The choir rehearsing in Saint Patrick’s Cathedral, Armagh, before last night’s Synod Eucharist (Photograph: Patrick Comerford, 2011)
The General Synod of the Church of Ireland enters its second day today at the Armagh City Hotel. Despite a very good address by Archbishop Alan Harper on the need to bring more passion back into the debates of the General Synod, we ended up with a very tedious morning running through the legalities of a number of bills being introduced this year.
Much of the work yesterday morning was probably being done in the corridors, over cups of coffee and in small talk at the stalls and exhibitions. Nevertheless, I still wonder what our guests made of it all.
I am one of the synod members asked to act as hosts to our ecumenical guests and visitors from other churches this year.
These guests and visitors include: Father Kieran McDemott and Father Sean Dooley from the Roman Catholic Church; Dr Philip Giddings from the Church of England; the Revd Pail Kingston, President of the Methodist Church in Ireland and Mrs Joy Graham from the Methodist Church in Ireland; the Very Revd Dr Stafford Carson, a former moderator, and Mr George Russell from the Presbyterian Church in Ireland; the Revd Dr George Zavershinsky of the Russian Orthodox Church; the Revd Patsy Holdsworth from the Moravian Church in Ireland; and the Revd Tony Davidson, Vice-President of the Irish Council of Churches.
Hope fully they were more informed of our concerns as a church this afternoon when it came to debates on education, youth work and liturgical reform.
Bishop Ken Clarke of Kilmore was the preacher last night at the Synod Eucharist in Saint Patrick’s Cathedral. Earlier in the afternoon, during the discussion of the report of the Liturgical Advisory Committee, Bishop Michael Burrowes tried to bring a bit of “fizz” into the discussions as he recalled his experiences of using champagne for the Easter Eucharist in Cashel Cathedral and how in popping champagne corks he had broken the chandeliers. Bishop Ken joked that all he could offer was Fanta.
But there was more on offer, along with this challenging and well-crafted sermon. The setting for the Eucharist was Haydn’s Missa Brevis Sancti Joannis de Deo. The choir was directed by Dr Joe McKee, and the Revd Peter Thompson was the organist.
The hymns included All my hope on God is founded to music by Hebert Howells, Charles Wood’s Expectans Expectavi, Egan’s moving setting of The Lord is my shepherd, Bi, a Íosa, sung by the boys’ voices in the choir, Fred Kaan’s hymn Now let us from this table rise, sung to a very interesting adaptation of a Swiss melody by Vaughan Williams.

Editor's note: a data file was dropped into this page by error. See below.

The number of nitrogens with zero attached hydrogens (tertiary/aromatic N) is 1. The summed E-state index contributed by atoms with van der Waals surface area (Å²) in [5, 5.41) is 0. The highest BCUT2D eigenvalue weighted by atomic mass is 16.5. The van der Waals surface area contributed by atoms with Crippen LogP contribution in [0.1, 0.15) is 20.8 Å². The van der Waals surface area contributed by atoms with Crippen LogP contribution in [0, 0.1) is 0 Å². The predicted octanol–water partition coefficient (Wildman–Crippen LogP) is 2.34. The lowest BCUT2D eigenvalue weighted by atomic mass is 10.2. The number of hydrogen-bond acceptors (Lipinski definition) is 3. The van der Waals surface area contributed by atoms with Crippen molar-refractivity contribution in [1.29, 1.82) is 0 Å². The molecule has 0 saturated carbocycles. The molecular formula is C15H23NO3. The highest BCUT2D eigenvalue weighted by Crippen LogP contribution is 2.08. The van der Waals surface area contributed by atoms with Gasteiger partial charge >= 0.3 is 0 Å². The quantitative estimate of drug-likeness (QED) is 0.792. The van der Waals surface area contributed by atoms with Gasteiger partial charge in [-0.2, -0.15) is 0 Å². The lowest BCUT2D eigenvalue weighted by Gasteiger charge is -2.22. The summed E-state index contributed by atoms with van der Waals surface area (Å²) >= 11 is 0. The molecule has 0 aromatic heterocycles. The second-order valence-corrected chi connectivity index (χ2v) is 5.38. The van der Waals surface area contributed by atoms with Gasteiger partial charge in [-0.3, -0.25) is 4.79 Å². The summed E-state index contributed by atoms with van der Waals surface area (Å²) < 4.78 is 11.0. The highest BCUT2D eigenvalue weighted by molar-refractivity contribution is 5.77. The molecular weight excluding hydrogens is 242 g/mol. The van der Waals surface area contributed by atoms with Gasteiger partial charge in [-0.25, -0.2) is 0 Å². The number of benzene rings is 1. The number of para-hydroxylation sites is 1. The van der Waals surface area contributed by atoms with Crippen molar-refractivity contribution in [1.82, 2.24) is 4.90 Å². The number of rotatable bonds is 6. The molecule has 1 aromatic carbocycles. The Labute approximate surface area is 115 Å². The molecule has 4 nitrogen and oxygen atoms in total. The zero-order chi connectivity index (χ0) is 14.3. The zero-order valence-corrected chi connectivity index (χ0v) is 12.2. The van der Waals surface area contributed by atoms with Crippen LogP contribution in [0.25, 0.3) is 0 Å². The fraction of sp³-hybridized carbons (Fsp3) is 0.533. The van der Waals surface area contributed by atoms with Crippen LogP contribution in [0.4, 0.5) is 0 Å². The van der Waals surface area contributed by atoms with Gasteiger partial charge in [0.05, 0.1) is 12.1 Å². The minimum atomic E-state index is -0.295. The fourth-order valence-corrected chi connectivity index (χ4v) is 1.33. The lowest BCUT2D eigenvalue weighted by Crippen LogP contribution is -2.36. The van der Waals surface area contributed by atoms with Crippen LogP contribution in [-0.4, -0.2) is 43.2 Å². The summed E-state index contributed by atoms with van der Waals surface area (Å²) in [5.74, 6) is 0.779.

For the Very Revd Patrick Rooke, this was his last Synod Eucharist as Dean of Armagh – later this year he will be consecrated in the same cathedral as Bishop of Tuam, Killala and Achonry. The two ordinands who led the intercessions will also be ordained in this cathedral in September.
Recently, the cathedral opened a new attraction at No 5 Vicars’ Hill, the former Diocesan Registry, where the display of “Collectibles and Curiosities” includes legacies from 18th and 19th century Archbishops of Armagh.
Brian Boru ... a royal burial in Armagh almost a thousand years ago (Photograph: Patrick Comerford, 2011)
But the cathedral itself has many interesting monuments and windows – including “Tandragee Man,” monuments to Archbishop William Alexander and Dean Peter Drelincourt, and a plaque on the outside north wall reminding us that this is the burial place of King Brian Boru, who was killed at the Battle of Clontarf in 1014. Now, there’s an anniversary that is in danger of being forgotten in the midst of competing centenaries over the next few decade or so.
As I headed back down the hill to dinner, and strolled through the streets of this beautiful Georgian cathedral city, I was left asking myself: has the chapter of Armagh more beards than any other cathedral chapter in the Church of Ireland?
Today promises interesting debates on the Anglican Covenant and ecumenical and Inter-Faith dialogue.
Canon Patrick Comerford is Director of Spiritual Formation, the Church of Ireland Theological Institute, and a canon of Christ Church Cathedral, Dublin